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April 18th, 2007 Stiv J. Wilson | News Stories
 

Q&A: Marco Shaw

Slow Food isn't just escargot.

     
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IMAGE: Tom Oliver
Talk about going to the source: We checked in with Fife chef-owner Marco Shaw to get his take on Portland's sustainable-food movement.

WW: Why is it important to you as a chef to be sustainable?

Marco Shaw: I live here, and it's important to support the people who live here. [Also], products tend to taste better when they come from somewhere close, because they are, by nature, fresher.

Why is Fife trying to become the first certified organic restaurant in the state?

I don't believe in doing things half-ass. I think if you say, "We support local products," that's what you do, not just when the product is cheaper or just abundant.

Where do you place Portland in the nationwide sustainable movement?

I'd say we're on the forefront, because we have a unique advantage. Many other food cities have bigger restaurants, and it's harder to find small farms to supply big restaurants consistently. Also, we have a really good proximity to farmland.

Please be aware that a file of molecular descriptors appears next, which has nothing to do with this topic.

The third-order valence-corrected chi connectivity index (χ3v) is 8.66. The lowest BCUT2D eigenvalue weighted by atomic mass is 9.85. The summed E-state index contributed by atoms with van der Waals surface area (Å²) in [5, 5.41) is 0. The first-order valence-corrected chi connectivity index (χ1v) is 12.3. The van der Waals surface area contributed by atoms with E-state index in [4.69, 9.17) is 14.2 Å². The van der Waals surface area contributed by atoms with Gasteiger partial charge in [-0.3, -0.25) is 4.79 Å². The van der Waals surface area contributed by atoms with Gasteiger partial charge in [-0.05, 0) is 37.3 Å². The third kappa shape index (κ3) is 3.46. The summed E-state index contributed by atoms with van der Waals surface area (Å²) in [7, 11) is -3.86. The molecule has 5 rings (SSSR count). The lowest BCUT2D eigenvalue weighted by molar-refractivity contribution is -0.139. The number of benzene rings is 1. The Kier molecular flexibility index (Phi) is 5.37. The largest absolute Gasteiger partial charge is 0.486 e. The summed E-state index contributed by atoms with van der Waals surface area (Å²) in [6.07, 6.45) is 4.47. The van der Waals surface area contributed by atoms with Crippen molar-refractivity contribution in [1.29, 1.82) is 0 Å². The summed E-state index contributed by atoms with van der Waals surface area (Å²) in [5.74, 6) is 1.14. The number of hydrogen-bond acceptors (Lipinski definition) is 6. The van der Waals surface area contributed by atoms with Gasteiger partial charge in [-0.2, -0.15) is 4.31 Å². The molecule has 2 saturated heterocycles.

What's the biggest challenge of working one-on-one with farmers?

We're basically at the whim of what the farmers have. You have to plan [ahead]: We buy enough berries when in season to freeze them so we have them all winter long. There are eight to 10 weeks a year when there isn't a lot to choose from and we have to figure out a way to use what there is. We have to push ourselves to come up with something better than the previous day or find new ways to use things in an interesting way.

Any advice for younger chefs who want to go the sustainable route?

Go out to a farm and see what they do. See for yourself how it is grown, what can be grown and how much. And at some point you have to realize that it's a symbiotic relationship. But mostly, stick to your guns. It's easy as hell to be sustainable in July. But you have to push your own limits to do it January.

 
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